some RT videos, with YouTube
and RT sharing the ad revenue.
Researchers say sites like
YouTube and Facebook have
boosted RT by helping old clips
live on and recommending RT
videos to viewers who have
shown interest in news sources
outside the mainstream.
As a result, YouTube, Facebook and Twitter are now the
battlegrounds for RT’s fight
against Western influence. RT
joined YouTube in March 2007
and uploads roughly 13 videos a
day alone to its main Englishlanguage channel, according to
Tubular Labs, which tracks YouTube data. Google News also includes RT stories, helping legitimize the site with readers.
The Russian government
funds RT, which broadcasts in
six languages, to spread its
perspective to audiences outside Russia. In 2009, it
changed its name from Russia
Today and began boosting its
presence in the U.S. with a
Washington newsroom and cable and satellite carriage deals.
Unlike other governmentfunded news outlets, such as the
U.K.’s BBC or the U.S.’s Radio
Free Europe, researchers say RT
is more overtly political, with a
goal of undermining Western
institutions and democracies.
In recent months, RT has
faced more scrutiny in the U.S.
In September, RT said the Justice Department asked a company affiliated with RT to register as a foreign agent. A
bipartisan bill in Congress
would broaden the foreignagent-registration law to include RT. RT said the legislation is part of an attempt to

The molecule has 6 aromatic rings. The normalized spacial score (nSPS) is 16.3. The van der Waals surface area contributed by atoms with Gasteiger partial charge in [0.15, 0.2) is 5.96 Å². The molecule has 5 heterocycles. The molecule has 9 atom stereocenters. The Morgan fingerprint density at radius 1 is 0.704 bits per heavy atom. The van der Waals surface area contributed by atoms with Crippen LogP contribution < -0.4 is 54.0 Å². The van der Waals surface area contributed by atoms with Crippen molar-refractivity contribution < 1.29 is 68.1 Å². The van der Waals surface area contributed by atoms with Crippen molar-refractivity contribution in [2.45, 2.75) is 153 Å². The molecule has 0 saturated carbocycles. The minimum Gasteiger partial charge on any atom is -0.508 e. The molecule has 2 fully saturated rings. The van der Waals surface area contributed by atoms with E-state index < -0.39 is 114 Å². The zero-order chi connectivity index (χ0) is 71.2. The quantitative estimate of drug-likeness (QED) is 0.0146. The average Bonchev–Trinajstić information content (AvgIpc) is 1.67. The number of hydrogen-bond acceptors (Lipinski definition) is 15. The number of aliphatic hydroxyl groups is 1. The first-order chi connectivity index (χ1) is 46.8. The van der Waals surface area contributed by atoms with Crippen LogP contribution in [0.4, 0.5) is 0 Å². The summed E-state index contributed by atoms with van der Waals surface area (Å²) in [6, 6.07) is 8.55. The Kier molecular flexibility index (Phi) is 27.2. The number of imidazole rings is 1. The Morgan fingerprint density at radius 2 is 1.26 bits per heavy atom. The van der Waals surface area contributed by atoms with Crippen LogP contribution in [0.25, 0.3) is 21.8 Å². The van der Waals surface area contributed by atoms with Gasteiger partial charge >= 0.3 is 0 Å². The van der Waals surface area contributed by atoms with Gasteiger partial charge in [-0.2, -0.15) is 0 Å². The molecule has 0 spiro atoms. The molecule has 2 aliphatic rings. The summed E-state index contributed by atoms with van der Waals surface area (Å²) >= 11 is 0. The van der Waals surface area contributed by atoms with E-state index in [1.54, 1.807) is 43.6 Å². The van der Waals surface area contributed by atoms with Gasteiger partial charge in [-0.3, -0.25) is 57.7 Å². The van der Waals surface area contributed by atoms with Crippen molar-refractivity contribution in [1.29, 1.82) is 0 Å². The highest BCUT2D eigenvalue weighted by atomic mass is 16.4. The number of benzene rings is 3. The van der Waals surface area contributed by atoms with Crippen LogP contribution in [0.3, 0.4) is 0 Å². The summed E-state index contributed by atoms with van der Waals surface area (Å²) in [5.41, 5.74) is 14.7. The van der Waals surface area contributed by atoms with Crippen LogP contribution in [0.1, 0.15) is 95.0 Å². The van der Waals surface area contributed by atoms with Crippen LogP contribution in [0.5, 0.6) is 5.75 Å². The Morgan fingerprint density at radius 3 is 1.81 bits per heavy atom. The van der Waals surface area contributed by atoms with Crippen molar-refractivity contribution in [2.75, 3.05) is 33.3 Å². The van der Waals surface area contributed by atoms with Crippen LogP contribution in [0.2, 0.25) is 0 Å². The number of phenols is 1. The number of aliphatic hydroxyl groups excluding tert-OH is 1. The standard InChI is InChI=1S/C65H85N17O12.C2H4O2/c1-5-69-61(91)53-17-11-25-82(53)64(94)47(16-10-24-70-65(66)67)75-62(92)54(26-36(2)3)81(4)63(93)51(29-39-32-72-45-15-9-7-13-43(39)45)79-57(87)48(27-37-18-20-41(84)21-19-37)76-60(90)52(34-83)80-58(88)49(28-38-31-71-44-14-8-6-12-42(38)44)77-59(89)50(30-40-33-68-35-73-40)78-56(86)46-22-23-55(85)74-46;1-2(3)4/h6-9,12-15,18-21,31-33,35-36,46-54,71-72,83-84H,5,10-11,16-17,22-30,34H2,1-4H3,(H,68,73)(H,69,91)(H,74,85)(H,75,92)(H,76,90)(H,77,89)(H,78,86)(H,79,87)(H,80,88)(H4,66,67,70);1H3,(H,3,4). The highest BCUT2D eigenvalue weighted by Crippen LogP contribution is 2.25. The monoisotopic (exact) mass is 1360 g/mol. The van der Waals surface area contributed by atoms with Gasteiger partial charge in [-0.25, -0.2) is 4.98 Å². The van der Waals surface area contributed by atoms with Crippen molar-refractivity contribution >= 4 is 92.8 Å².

eventually ban it from the U.S.
Russian President Vladimir
Putin said last week that if the
U.S. takes any steps to restrict
Russian media, “a mirrored response will immediately follow” against U.S. news outlets
in Russia.
The vast majority of RT’s
YouTube videos are political,
though some of its most popular are of natural disasters. Researchers and former RT employees say the outlet
highlights conflict in the West,
questions prevailing narratives
in Western media and promotes conspiracy theories.
On Nov. 4, four days before
the election, RT posted videos
on YouTube of an interview
with WikiLeaks founder Julian
Assange. Two of the videos—
titled in part “ ‘Trump would
not be permitted to win’ - Assange” and “ ‘Clinton & ISIS
funded by the same money’ Assange”—together have more
than 3.4 million views.
Several times after the U.S.
alleged the Russian-backed Syrian government used chemical
weapons in the country’s civil
war, RT ran segments questioning whether the regime was behind the attacks—or whether
they even happened. RT says
on its website, “We are set to
show you how any story can be
another story altogether.”
Google and Facebook have
included some disclaimers
around debunked stories but
they haven’t labeled posts
from state media.
For personal non-commercial use only. Do not edit or alter. Reproductions not permitted.
To reprint or license content, please contact our reprints and licensing department at +1 800-843-0008 or www.djreprints.com
THE WALL STREET JOURNAL.
Tuesday, October 24, 2017 | B5
B6 | Tuesday, October 24, 2017
THE WALL STREET JOURNAL.
* ****
BUSINESS NEWS
BY EZEQUIEL MINAYA
that makes that decision in